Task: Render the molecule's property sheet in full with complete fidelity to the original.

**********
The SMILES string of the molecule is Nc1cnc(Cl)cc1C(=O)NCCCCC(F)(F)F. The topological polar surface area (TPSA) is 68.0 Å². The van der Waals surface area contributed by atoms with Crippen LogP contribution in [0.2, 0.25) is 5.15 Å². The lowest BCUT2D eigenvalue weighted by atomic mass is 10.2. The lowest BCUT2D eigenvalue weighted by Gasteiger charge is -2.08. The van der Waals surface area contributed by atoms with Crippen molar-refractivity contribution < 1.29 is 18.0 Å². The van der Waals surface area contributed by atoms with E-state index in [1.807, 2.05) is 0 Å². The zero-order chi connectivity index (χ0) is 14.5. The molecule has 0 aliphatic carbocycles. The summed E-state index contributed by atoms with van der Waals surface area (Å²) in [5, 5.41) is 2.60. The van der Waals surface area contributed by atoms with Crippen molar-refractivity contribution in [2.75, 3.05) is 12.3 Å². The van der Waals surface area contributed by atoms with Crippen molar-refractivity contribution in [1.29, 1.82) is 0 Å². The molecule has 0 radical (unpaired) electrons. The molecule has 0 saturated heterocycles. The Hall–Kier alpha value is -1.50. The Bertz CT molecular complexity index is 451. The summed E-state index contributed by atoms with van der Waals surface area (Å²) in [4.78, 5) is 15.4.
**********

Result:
The SMILES string of the molecule is Nc1cnc(Cl)cc1C(=O)NCCCCC(F)(F)F. The topological polar surface area (TPSA) is 68.0 Å². The van der Waals surface area contributed by atoms with Crippen LogP contribution in [0.2, 0.25) is 5.15 Å². The lowest BCUT2D eigenvalue weighted by atomic mass is 10.2. The lowest BCUT2D eigenvalue weighted by Gasteiger charge is -2.08. The van der Waals surface area contributed by atoms with Crippen molar-refractivity contribution < 1.29 is 18.0 Å². The van der Waals surface area contributed by atoms with E-state index in [1.807, 2.05) is 0 Å². The zero-order chi connectivity index (χ0) is 14.5. The molecule has 0 aliphatic carbocycles. The summed E-state index contributed by atoms with van der Waals surface area (Å²) in [5, 5.41) is 2.60. The van der Waals surface area contributed by atoms with Crippen molar-refractivity contribution in [2.75, 3.05) is 12.3 Å². The van der Waals surface area contributed by atoms with Crippen molar-refractivity contribution in [1.29, 1.82) is 0 Å². The molecule has 0 radical (unpaired) electrons. The molecule has 0 saturated heterocycles. The Hall–Kier alpha value is -1.50. The Bertz CT molecular complexity index is 451. The summed E-state index contributed by atoms with van der Waals surface area (Å²) in [4.78, 5) is 15.4.